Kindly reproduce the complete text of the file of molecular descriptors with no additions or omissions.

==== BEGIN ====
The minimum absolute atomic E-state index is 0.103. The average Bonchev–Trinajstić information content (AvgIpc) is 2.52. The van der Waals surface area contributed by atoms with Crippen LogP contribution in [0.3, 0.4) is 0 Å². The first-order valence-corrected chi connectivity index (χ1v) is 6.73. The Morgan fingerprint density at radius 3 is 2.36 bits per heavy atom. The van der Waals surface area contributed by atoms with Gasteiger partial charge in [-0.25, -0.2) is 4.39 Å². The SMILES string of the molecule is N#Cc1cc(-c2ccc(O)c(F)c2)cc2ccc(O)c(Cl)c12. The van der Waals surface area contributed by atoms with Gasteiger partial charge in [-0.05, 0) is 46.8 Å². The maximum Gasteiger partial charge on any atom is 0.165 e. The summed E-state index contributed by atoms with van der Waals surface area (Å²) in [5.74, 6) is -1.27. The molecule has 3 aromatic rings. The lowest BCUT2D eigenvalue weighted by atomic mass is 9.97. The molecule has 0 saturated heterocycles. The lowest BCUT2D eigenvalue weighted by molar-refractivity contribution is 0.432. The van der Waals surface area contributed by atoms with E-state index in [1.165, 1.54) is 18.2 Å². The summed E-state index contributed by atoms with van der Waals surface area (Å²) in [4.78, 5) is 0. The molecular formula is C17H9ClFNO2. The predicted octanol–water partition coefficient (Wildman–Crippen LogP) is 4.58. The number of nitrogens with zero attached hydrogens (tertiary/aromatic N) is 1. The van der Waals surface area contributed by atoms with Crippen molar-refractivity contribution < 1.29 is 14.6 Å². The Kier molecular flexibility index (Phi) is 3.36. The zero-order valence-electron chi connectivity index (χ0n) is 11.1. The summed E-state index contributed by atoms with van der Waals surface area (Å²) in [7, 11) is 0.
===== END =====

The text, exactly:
The minimum absolute atomic E-state index is 0.103. The average Bonchev–Trinajstić information content (AvgIpc) is 2.52. The van der Waals surface area contributed by atoms with Crippen LogP contribution in [0.3, 0.4) is 0 Å². The first-order valence-corrected chi connectivity index (χ1v) is 6.73. The Morgan fingerprint density at radius 3 is 2.36 bits per heavy atom. The van der Waals surface area contributed by atoms with Gasteiger partial charge in [-0.25, -0.2) is 4.39 Å². The SMILES string of the molecule is N#Cc1cc(-c2ccc(O)c(F)c2)cc2ccc(O)c(Cl)c12. The van der Waals surface area contributed by atoms with Gasteiger partial charge in [-0.05, 0) is 46.8 Å². The maximum Gasteiger partial charge on any atom is 0.165 e. The summed E-state index contributed by atoms with van der Waals surface area (Å²) in [5.74, 6) is -1.27. The molecule has 3 aromatic rings. The lowest BCUT2D eigenvalue weighted by atomic mass is 9.97. The molecule has 0 saturated heterocycles. The lowest BCUT2D eigenvalue weighted by molar-refractivity contribution is 0.432. The van der Waals surface area contributed by atoms with E-state index in [1.165, 1.54) is 18.2 Å². The summed E-state index contributed by atoms with van der Waals surface area (Å²) in [4.78, 5) is 0. The molecular formula is C17H9ClFNO2. The predicted octanol–water partition coefficient (Wildman–Crippen LogP) is 4.58. The number of nitrogens with zero attached hydrogens (tertiary/aromatic N) is 1. The van der Waals surface area contributed by atoms with Crippen molar-refractivity contribution < 1.29 is 14.6 Å². The Kier molecular flexibility index (Phi) is 3.36. The zero-order valence-electron chi connectivity index (χ0n) is 11.1. The summed E-state index contributed by atoms with van der Waals surface area (Å²) in [7, 11) is 0.